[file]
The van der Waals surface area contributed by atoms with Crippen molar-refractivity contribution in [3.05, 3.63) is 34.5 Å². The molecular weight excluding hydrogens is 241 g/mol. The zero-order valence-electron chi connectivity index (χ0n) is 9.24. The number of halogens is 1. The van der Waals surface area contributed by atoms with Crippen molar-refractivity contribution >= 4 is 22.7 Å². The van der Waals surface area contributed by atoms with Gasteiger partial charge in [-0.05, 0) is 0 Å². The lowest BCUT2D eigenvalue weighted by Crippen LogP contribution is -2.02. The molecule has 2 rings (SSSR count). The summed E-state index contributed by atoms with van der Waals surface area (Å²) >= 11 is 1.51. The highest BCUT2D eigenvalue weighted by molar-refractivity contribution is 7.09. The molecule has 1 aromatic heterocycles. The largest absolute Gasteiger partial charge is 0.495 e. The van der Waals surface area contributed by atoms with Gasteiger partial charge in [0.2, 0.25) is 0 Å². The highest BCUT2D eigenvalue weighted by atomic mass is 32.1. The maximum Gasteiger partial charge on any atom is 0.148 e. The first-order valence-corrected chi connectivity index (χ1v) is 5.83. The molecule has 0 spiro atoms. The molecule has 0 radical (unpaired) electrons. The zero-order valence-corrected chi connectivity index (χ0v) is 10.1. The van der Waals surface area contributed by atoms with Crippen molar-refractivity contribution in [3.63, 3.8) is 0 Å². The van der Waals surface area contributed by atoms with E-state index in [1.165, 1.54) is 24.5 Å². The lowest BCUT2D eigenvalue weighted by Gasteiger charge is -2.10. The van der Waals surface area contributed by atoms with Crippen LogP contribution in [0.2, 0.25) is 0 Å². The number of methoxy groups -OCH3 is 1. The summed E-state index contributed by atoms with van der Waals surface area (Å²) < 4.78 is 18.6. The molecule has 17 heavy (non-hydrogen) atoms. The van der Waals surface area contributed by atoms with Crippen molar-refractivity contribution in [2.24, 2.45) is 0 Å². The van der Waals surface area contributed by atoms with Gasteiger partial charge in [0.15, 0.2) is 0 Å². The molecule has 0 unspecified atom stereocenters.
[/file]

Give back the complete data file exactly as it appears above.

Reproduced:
The van der Waals surface area contributed by atoms with Crippen molar-refractivity contribution in [3.05, 3.63) is 34.5 Å². The molecular weight excluding hydrogens is 241 g/mol. The zero-order valence-electron chi connectivity index (χ0n) is 9.24. The number of halogens is 1. The van der Waals surface area contributed by atoms with Crippen molar-refractivity contribution >= 4 is 22.7 Å². The van der Waals surface area contributed by atoms with Gasteiger partial charge in [-0.05, 0) is 0 Å². The lowest BCUT2D eigenvalue weighted by Crippen LogP contribution is -2.02. The molecule has 2 rings (SSSR count). The summed E-state index contributed by atoms with van der Waals surface area (Å²) >= 11 is 1.51. The highest BCUT2D eigenvalue weighted by molar-refractivity contribution is 7.09. The molecule has 1 aromatic heterocycles. The largest absolute Gasteiger partial charge is 0.495 e. The van der Waals surface area contributed by atoms with Gasteiger partial charge in [0.2, 0.25) is 0 Å². The highest BCUT2D eigenvalue weighted by atomic mass is 32.1. The maximum Gasteiger partial charge on any atom is 0.148 e. The first-order valence-corrected chi connectivity index (χ1v) is 5.83. The molecule has 0 spiro atoms. The molecule has 0 radical (unpaired) electrons. The zero-order valence-corrected chi connectivity index (χ0v) is 10.1. The van der Waals surface area contributed by atoms with Crippen molar-refractivity contribution in [3.63, 3.8) is 0 Å². The van der Waals surface area contributed by atoms with E-state index in [1.165, 1.54) is 24.5 Å². The lowest BCUT2D eigenvalue weighted by Gasteiger charge is -2.10. The van der Waals surface area contributed by atoms with Crippen LogP contribution in [0.2, 0.25) is 0 Å². The number of methoxy groups -OCH3 is 1. The summed E-state index contributed by atoms with van der Waals surface area (Å²) < 4.78 is 18.6. The molecule has 17 heavy (non-hydrogen) atoms. The van der Waals surface area contributed by atoms with Crippen molar-refractivity contribution in [2.24, 2.45) is 0 Å². The van der Waals surface area contributed by atoms with Gasteiger partial charge in [0.15, 0.2) is 0 Å². The molecule has 0 unspecified atom stereocenters.